The information contained on this website is about the lawful use of copyrighted materials, peer-to-peer networks, and fair use on NDSU's computing networks and in NDSU facilities. Additional information is given about the consequences of illegally uploading, downloading, and sharing music and movies.
This information is not intended to be a comprehensive treatment of the copyright laws; it is intended to provide basic information to help with understanding the differences between legal and illegal file sharing. Over the past few years, many students from NDSU and other universities have ignored the information provided to them about the consequences of illegal file sharing and, as a result, have been sued and have paid thousands of dollars in financial settlements for infringing on the copyrights of music, movies, and electronic game companies.
Copyright infringement is the act of distributing, without permission or legal authority, one or more items that have exclusive rights granted to the copyright owner under section 106 of the Copyright Act (Title 17 of the United States Code). These rights include the right to reproduce or distribute a copyrighted work. In the file-sharing context, downloading or uploading substantial parts of a copyrighted work without authority constitutes an infringement.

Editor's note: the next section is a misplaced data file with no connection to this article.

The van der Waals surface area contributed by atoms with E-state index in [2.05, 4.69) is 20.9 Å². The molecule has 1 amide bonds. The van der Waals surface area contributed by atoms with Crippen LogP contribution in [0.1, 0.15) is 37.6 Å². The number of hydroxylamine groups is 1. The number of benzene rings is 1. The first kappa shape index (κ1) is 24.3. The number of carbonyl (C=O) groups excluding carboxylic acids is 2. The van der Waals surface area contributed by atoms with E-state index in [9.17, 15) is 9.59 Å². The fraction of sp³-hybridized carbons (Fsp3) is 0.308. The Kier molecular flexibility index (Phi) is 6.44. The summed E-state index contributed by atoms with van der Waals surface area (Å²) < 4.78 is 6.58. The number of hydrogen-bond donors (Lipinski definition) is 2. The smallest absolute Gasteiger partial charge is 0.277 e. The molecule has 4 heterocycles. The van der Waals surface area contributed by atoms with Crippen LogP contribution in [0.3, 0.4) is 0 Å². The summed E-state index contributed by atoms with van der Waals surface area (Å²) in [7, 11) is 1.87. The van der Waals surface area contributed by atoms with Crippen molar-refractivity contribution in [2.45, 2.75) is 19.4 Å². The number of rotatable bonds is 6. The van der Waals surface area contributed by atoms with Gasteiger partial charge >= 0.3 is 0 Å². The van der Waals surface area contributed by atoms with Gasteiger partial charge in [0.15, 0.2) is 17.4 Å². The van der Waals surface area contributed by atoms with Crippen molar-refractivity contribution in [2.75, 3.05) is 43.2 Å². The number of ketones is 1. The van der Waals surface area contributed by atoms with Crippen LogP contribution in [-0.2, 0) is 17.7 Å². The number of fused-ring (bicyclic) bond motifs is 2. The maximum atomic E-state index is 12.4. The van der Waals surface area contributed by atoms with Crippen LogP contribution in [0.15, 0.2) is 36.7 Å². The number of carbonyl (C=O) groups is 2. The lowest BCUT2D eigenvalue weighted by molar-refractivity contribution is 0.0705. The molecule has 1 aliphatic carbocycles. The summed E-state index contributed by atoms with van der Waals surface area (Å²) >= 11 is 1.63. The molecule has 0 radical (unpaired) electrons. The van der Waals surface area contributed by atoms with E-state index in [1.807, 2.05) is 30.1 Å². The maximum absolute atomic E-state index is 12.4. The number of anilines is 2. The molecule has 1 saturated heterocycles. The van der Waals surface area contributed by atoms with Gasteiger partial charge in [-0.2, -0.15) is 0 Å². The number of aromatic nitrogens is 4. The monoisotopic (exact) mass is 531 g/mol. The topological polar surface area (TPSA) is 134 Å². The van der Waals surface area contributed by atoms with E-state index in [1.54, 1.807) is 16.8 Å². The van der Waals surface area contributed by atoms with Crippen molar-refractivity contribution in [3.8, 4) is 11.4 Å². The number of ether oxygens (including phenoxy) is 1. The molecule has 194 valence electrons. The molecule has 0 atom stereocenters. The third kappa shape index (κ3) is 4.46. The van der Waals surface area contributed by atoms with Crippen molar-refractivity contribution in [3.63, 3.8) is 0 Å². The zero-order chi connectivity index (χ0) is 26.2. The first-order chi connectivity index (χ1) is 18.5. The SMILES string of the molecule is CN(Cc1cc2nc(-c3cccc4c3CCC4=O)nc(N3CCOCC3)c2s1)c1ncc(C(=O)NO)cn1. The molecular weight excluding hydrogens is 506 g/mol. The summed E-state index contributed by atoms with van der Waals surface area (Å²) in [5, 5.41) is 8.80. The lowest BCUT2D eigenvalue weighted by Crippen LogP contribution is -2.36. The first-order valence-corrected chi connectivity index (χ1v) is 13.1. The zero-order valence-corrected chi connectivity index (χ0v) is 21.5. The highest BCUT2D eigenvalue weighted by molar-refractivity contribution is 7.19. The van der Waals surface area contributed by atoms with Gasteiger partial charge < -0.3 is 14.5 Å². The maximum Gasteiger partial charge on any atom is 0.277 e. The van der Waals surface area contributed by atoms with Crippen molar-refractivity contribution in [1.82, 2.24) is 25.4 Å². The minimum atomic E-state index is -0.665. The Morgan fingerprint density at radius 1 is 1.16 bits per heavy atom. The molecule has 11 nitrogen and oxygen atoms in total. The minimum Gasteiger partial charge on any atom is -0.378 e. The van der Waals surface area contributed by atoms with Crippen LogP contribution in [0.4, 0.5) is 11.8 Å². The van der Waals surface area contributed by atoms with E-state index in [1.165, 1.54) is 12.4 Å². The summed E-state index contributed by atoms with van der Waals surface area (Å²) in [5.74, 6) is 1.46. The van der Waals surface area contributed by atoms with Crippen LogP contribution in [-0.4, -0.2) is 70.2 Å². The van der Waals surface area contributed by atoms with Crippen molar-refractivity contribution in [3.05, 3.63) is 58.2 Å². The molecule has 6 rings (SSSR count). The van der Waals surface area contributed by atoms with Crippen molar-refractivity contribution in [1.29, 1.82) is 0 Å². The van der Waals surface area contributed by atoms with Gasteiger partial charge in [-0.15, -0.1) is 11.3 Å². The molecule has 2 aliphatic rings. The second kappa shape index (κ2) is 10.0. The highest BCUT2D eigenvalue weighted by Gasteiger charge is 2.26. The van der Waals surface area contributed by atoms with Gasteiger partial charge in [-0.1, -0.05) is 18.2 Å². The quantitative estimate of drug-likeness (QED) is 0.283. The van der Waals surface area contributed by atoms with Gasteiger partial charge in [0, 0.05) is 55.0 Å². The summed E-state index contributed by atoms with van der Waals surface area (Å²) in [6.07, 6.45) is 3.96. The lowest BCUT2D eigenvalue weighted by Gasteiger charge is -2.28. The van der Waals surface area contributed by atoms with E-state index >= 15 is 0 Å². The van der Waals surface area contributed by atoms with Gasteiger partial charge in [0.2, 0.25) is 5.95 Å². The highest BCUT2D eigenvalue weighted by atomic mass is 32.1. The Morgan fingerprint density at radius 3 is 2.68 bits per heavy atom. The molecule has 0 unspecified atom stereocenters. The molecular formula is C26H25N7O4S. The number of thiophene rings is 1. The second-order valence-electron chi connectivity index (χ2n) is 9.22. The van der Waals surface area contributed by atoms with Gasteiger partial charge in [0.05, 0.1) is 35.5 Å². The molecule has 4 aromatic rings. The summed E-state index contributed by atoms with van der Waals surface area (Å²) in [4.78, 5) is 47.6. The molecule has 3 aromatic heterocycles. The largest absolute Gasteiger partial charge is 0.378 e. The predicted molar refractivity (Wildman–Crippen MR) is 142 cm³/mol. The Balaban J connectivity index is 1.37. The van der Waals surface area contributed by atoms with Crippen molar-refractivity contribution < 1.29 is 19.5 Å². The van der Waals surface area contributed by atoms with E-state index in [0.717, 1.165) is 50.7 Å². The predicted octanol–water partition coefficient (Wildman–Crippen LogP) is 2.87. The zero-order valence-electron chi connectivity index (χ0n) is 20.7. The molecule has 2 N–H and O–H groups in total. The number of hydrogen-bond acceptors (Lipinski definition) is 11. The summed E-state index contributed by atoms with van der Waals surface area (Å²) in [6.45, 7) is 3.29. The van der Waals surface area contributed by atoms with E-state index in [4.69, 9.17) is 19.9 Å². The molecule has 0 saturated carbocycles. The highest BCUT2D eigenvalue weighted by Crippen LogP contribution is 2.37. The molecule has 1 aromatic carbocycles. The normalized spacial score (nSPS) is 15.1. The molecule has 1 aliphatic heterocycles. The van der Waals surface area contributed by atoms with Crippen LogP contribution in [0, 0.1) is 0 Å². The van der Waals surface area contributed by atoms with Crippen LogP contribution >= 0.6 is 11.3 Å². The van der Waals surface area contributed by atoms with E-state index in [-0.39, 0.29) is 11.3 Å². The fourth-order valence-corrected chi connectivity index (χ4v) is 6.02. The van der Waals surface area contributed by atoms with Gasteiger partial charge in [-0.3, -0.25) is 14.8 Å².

Penalties for copyright infringement can include civil and criminal penalties. .
Understanding Copyright Infringement
NDSU has increased its efforts to make students aware of the policies that govern use of its computing facilities and systems and to encourage the responsible use of NDSU computing resources. These efforts include providing information about copyright laws, particularly with regard to illegal file sharing.
To protect students, faculty, and staff, and the University from legal actions, NDSU wants to provide a better understanding of the acts that constitute violations of federal copyright law. Those who use NDSU's network to access, download, upload, or otherwise share copyrighted materials without permission, without making a fair use statement, or without falling under another exception under copyright law, they are likely infringing copyright laws.
Copyright infringement occurs whenever someone makes a copy of any copyrighted work, such as songs, videos, software, cartoons, photographs, stories, or novels, without permission (i.e., a license) from the copyright owner and without falling within specific exceptions provided for under the copyright laws.